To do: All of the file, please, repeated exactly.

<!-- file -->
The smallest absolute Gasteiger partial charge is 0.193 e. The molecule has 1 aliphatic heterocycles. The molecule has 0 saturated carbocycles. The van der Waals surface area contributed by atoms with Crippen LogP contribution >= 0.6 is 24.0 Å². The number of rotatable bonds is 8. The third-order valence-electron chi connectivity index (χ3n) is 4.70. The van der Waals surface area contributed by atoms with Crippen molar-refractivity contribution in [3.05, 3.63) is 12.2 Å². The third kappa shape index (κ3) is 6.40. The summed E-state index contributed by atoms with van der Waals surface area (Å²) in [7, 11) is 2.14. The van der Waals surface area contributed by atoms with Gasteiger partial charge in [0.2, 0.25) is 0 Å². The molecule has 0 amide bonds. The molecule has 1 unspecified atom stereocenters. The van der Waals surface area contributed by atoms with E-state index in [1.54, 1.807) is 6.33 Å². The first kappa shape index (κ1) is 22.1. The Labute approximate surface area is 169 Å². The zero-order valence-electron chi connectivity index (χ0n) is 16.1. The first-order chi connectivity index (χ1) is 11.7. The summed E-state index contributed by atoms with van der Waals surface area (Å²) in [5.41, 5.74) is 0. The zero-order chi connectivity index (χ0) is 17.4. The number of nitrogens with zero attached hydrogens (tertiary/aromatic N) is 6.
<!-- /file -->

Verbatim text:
The smallest absolute Gasteiger partial charge is 0.193 e. The molecule has 1 aliphatic heterocycles. The molecule has 0 saturated carbocycles. The van der Waals surface area contributed by atoms with Crippen LogP contribution >= 0.6 is 24.0 Å². The number of rotatable bonds is 8. The third-order valence-electron chi connectivity index (χ3n) is 4.70. The van der Waals surface area contributed by atoms with Crippen molar-refractivity contribution in [3.05, 3.63) is 12.2 Å². The third kappa shape index (κ3) is 6.40. The summed E-state index contributed by atoms with van der Waals surface area (Å²) in [7, 11) is 2.14. The van der Waals surface area contributed by atoms with Gasteiger partial charge in [0.2, 0.25) is 0 Å². The molecule has 0 amide bonds. The molecule has 1 unspecified atom stereocenters. The van der Waals surface area contributed by atoms with E-state index in [1.54, 1.807) is 6.33 Å². The first kappa shape index (κ1) is 22.1. The Labute approximate surface area is 169 Å². The zero-order valence-electron chi connectivity index (χ0n) is 16.1. The first-order chi connectivity index (χ1) is 11.7. The summed E-state index contributed by atoms with van der Waals surface area (Å²) in [5.41, 5.74) is 0. The zero-order chi connectivity index (χ0) is 17.4. The number of nitrogens with zero attached hydrogens (tertiary/aromatic N) is 6.